Associate Director of College Counseling
Joined Milton in 1996
When Rachel Klein-Ash left her work as a public policy analyst in Washington, D.C. to join us at Milton, that move marked a return to her New England roots. A die-hard Downeaster, Ms. Klein-Ash had called Maine home from age 4 through college (Colby). The longest-serving member of our office, she has made Milton her home, too. And, true to that homing instinct and to the always-present counselor in her, she has also made sure that Milton feels like home for countless students. Ms. Klein-Ash would credit the training she received while earning her master’s in higher education administration at the University of Pennsylvania, but we suspect her ability to read students and coax them to their best selves is part of her DNA.
So many parts of Milton have felt the touch of Ms. Klein-Ash’s spirit. From working as a dorm parent in Robbins House (where she also served as an interim house head), to advising the Jewish Student Union, to teaching a Senior Transitions class in our affective education program, to coordinating this office’s annual spring trip to counsel students at the Mountain School in Vershire, Vermont, Ms. Klein-Ash is an important, caring presence on campus.
Ms. Klein-Ash’s impact does not stop there, of course. For a number of years, she was a lead faculty member on Milton’s boarding staff conference. She served on the selection committee that picked the current executive director of the Mountain School. She has taught classes in our Human Sexuality and Relationships (HS&R) program and has been a vital member of our outreach team charged with making sure that all students are safe and seen. And on several occasions colleagues from other college counseling offices in New England have sought Ms. Klein-Ash’s wisdom, welcoming her to their campuses to evaluate their offices.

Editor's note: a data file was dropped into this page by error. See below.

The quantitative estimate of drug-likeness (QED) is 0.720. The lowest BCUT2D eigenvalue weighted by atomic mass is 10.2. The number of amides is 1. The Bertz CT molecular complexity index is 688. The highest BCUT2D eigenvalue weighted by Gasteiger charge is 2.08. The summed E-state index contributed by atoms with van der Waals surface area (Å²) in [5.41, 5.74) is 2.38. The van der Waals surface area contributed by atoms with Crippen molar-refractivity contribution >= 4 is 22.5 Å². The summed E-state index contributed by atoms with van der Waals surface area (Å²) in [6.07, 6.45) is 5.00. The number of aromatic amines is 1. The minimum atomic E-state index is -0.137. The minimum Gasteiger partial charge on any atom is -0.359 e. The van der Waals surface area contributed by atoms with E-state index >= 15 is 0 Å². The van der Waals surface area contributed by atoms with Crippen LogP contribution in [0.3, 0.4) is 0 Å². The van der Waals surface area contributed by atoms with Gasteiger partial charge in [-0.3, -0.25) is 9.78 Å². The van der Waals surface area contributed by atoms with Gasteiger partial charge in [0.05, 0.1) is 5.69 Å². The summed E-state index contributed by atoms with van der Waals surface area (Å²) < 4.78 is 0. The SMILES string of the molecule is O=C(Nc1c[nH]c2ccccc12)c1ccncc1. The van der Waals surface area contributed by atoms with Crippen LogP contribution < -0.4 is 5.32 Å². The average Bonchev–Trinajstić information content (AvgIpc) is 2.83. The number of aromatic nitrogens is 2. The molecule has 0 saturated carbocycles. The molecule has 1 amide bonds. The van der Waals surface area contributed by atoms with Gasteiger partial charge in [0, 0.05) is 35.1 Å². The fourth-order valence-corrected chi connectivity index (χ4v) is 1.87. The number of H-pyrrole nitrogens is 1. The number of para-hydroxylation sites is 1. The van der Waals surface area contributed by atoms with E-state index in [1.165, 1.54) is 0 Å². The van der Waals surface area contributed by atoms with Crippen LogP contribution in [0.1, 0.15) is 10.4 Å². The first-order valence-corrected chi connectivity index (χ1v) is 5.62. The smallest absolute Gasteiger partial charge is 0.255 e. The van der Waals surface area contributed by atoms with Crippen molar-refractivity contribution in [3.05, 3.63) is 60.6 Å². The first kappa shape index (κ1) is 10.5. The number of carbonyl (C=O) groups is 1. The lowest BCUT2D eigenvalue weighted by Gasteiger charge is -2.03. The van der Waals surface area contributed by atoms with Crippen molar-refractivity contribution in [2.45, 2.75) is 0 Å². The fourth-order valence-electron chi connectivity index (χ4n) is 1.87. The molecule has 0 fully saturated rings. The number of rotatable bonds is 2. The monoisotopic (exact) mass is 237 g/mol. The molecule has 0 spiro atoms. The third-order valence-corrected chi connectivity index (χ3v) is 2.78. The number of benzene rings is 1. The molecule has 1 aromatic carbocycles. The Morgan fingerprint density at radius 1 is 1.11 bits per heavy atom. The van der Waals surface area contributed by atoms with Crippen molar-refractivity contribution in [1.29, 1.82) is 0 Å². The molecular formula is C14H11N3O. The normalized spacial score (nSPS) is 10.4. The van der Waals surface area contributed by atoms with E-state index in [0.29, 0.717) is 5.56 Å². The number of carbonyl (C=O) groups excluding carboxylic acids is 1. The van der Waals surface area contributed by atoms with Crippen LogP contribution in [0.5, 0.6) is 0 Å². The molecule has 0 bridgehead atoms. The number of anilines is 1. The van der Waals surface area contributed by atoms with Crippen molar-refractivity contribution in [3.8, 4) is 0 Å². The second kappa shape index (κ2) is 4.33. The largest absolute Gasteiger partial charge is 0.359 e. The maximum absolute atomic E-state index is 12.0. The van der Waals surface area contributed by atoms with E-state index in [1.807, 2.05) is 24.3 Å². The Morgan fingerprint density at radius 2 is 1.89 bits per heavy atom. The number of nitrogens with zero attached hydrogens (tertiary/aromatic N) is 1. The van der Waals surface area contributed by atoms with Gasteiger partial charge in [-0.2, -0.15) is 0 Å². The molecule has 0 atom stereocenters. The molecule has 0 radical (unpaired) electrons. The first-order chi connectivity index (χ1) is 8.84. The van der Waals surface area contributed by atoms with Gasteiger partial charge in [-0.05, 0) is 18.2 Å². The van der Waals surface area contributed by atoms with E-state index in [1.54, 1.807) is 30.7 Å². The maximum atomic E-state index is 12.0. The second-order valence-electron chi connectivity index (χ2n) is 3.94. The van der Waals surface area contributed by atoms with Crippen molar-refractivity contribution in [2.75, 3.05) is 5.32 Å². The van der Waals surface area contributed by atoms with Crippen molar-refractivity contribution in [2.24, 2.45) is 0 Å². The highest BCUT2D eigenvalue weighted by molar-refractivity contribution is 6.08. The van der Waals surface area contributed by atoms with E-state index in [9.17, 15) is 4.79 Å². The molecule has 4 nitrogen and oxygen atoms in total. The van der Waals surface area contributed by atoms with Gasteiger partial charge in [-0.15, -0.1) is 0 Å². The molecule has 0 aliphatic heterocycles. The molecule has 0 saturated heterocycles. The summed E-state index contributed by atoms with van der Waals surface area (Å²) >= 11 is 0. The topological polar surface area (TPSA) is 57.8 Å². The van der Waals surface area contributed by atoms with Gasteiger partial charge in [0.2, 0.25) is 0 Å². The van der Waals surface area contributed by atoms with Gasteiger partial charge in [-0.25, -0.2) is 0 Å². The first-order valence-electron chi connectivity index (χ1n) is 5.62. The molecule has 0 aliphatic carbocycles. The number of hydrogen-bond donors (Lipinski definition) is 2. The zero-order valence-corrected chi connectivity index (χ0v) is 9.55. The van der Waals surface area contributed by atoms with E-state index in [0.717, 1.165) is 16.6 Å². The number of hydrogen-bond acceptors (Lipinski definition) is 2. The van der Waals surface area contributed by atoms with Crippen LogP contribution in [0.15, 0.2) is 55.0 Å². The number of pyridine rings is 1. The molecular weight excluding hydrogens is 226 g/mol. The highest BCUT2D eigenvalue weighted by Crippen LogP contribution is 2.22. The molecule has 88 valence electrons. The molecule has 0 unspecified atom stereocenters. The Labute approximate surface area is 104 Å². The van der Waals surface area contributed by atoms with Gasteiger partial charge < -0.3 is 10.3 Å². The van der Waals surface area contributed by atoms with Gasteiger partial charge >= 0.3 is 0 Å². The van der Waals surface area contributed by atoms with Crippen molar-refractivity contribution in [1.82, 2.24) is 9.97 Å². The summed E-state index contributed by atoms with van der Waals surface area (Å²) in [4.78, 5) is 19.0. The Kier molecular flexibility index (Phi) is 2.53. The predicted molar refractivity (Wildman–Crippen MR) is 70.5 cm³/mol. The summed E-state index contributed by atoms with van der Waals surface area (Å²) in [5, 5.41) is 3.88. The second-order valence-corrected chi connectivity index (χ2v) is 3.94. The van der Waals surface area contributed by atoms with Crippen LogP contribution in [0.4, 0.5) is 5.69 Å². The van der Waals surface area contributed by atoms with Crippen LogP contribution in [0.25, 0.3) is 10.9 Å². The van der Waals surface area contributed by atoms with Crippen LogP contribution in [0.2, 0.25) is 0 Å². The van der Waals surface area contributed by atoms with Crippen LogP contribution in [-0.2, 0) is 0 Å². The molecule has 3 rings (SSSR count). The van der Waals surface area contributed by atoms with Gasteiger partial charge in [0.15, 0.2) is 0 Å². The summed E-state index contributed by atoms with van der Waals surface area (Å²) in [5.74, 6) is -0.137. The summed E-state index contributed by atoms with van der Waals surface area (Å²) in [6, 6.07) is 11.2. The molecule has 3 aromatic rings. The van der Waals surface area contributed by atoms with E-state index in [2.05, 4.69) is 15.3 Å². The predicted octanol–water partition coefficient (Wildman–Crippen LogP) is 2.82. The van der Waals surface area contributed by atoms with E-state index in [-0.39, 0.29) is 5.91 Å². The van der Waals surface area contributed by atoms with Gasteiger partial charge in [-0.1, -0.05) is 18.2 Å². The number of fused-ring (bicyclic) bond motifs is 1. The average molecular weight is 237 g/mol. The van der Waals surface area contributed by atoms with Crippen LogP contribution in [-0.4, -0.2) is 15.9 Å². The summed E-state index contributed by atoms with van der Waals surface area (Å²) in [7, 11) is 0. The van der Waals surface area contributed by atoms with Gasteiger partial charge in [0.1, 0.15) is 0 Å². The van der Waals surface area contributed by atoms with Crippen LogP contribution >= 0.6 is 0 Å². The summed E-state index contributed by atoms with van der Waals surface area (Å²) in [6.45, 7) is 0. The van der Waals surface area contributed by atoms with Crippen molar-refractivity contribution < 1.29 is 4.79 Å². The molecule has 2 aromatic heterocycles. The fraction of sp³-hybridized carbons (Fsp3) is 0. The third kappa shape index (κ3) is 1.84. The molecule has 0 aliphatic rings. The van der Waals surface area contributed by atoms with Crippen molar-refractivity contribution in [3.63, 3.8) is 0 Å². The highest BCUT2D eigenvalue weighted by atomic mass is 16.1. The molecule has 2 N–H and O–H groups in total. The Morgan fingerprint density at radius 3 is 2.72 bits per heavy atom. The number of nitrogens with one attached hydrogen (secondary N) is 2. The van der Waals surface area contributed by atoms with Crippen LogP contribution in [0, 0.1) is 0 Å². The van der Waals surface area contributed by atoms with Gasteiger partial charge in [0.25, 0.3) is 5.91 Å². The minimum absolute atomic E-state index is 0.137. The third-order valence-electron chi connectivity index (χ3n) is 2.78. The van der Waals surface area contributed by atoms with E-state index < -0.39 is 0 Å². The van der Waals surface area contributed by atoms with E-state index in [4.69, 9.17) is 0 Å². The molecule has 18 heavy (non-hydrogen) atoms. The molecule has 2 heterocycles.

When not spinning the many plates in her professional life, Ms. Klein-Ash loves spending time with family and friends, skiing or kayaking, canoeing, paddle-boarding, or dock-sitting by a lake in Maine. We are very fortunate to count Ms. Klein-Ash, her husband (a long-time local public high school counselor in his own right), her two children, and their golden retriever as part of the college counseling and Milton families.
B.A. in government, Colby College
M.Ed. in higher education administration, University of Pennsylvania
I originally started the work of college counseling because I wanted to help students navigate the college process. Now, I know that it’s not just navigating the details of the process that are essential; it’s also about helping Milton students find their way to a better understanding of themselves, through answering questions like, ‘Who are you? What’s important to you? What do you value? Where do you find inspiration?’ That’s where the real work and satisfaction are.